People and vehicles are seen outside a Con Ed facility following a transformer explosion on Thursday at the electric power station in New York City, U.S., in this picture obtained from social media on December 28, 2018. Picture: TWITTER/@ NICKRICCARDO via REUTERS
People and vehicles are seen outside a Con Ed facility following a transformer explosion on Thursday at the electric power station in New York City, U.S., in this picture obtained from social media on December 28, 2018. Picture: TWITTER/@ NICKRICCARDO via REUTERS

A transformer explosion at an electric power substation in the New York City borough of Queens lit up the night sky with a bright blue light on Thursday, mystifying some residents, but officials said no-one was injured in the incident.

“There was a boom and a bang and a flash of light,” said fire department spokesperson Jim Long.

“It’s all under control but we’re still getting calls from residents wondering what happened,” he said early on Friday.

The blue flashes that briefly lit up the night sky in the Astoria area of Queens shortly after 9pm were caused by a power surge and electrical “arcing” and sparked a transformer explosion and a small fire, said Con Edison spokesperson Bob McGee.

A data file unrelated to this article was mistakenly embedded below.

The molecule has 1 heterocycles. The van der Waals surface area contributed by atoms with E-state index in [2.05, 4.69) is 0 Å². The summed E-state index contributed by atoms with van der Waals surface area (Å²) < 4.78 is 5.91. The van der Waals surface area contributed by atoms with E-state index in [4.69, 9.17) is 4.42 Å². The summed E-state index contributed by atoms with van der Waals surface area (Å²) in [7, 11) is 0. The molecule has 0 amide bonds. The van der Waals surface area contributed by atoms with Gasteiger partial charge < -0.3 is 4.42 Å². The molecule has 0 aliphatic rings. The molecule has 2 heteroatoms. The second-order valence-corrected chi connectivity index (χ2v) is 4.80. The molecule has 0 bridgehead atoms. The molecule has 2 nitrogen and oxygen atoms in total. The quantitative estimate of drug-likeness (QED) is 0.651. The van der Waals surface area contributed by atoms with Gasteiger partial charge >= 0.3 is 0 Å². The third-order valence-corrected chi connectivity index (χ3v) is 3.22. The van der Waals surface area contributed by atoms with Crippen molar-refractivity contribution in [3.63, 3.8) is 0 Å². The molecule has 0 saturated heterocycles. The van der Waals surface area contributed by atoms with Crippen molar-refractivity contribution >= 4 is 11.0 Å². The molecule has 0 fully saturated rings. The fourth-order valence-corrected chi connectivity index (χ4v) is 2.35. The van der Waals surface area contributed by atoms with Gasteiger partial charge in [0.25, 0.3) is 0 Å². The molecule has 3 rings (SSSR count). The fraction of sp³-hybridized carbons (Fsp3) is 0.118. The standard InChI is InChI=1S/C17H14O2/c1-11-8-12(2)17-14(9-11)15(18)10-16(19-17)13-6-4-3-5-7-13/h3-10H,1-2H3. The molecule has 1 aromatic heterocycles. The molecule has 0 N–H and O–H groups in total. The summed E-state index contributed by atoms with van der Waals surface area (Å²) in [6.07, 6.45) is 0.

There were no injuries, he said.

Social media lit up with videos and photos of the bright light in the night sky, with the chatter continuing into Friday morning.

“Why is the sky lit up bright blue in Queens New York City right now? Is it fireworks?” Louis Santoro, a New York City resident, wrote on Twitter.

One resident, Joe Calderone, told the New York Post: “Damn, I thought a UFO hit Con Ed.”

Con Edison’s McGee reassured residents after internet speculation that aliens or the villain Thanos from the recent Avengers’ movie Infinity War had invaded.

“No, it wasn’t space aliens,” he said.

“All power has been restored to normal. But the videos online of the blue lights in the sky are still flying all over the internet,” McGee said.

The fire caused scattered outages, stalled some city trains and briefly blacked out LaGuardia Airport, which is located in Queens, because of a transmission dip, he said.

It also caused some flight cancellations and delays but all power and services were restored before midnight, McGee said.

New York City mayor Bill de Blasio said in a message on Twitter that Con Edison was evaluating the extent of power outages in the area. 

The cause of the incident was being investigated.

Reuters